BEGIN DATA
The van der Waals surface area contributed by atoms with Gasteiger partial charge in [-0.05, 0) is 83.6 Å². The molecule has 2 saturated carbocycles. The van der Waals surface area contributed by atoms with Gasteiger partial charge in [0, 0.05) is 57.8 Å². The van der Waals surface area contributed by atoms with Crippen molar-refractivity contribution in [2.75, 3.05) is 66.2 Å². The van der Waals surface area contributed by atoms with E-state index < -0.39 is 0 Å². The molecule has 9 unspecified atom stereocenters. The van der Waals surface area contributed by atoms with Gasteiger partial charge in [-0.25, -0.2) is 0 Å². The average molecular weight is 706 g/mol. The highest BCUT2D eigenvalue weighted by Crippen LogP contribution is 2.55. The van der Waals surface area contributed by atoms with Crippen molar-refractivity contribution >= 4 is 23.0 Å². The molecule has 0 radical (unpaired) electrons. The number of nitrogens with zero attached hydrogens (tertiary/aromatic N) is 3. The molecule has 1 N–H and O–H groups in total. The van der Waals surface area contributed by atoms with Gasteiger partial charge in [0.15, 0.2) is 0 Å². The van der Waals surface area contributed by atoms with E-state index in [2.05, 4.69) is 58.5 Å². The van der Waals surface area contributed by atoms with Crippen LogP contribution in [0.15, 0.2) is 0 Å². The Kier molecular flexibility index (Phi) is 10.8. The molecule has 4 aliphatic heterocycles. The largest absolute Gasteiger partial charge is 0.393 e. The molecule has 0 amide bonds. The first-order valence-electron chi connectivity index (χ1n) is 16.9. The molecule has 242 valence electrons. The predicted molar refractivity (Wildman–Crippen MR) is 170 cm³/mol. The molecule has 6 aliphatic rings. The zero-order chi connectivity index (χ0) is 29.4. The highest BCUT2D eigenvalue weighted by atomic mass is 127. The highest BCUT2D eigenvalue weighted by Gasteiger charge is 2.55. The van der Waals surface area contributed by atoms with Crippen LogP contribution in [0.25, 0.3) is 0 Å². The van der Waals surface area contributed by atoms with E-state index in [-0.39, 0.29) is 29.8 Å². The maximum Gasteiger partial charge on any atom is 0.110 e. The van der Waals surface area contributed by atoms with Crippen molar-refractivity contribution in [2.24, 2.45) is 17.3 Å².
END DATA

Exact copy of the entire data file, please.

The van der Waals surface area contributed by atoms with Gasteiger partial charge in [-0.05, 0) is 83.6 Å². The molecule has 2 saturated carbocycles. The van der Waals surface area contributed by atoms with Gasteiger partial charge in [0, 0.05) is 57.8 Å². The van der Waals surface area contributed by atoms with Crippen molar-refractivity contribution in [2.75, 3.05) is 66.2 Å². The van der Waals surface area contributed by atoms with E-state index < -0.39 is 0 Å². The molecule has 9 unspecified atom stereocenters. The van der Waals surface area contributed by atoms with Gasteiger partial charge in [-0.25, -0.2) is 0 Å². The average molecular weight is 706 g/mol. The highest BCUT2D eigenvalue weighted by Crippen LogP contribution is 2.55. The van der Waals surface area contributed by atoms with Crippen molar-refractivity contribution >= 4 is 23.0 Å². The molecule has 0 radical (unpaired) electrons. The number of nitrogens with zero attached hydrogens (tertiary/aromatic N) is 3. The molecule has 1 N–H and O–H groups in total. The van der Waals surface area contributed by atoms with Gasteiger partial charge in [0.15, 0.2) is 0 Å². The van der Waals surface area contributed by atoms with E-state index in [2.05, 4.69) is 58.5 Å². The van der Waals surface area contributed by atoms with Crippen LogP contribution in [0.15, 0.2) is 0 Å². The Kier molecular flexibility index (Phi) is 10.8. The molecule has 4 aliphatic heterocycles. The largest absolute Gasteiger partial charge is 0.393 e. The molecule has 0 amide bonds. The first-order valence-electron chi connectivity index (χ1n) is 16.9. The molecule has 242 valence electrons. The predicted molar refractivity (Wildman–Crippen MR) is 170 cm³/mol. The molecule has 6 aliphatic rings. The zero-order chi connectivity index (χ0) is 29.4. The highest BCUT2D eigenvalue weighted by atomic mass is 127. The highest BCUT2D eigenvalue weighted by Gasteiger charge is 2.55. The van der Waals surface area contributed by atoms with Crippen LogP contribution in [0.25, 0.3) is 0 Å². The van der Waals surface area contributed by atoms with E-state index in [-0.39, 0.29) is 29.8 Å². The maximum Gasteiger partial charge on any atom is 0.110 e. The van der Waals surface area contributed by atoms with Crippen molar-refractivity contribution in [2.24, 2.45) is 17.3 Å².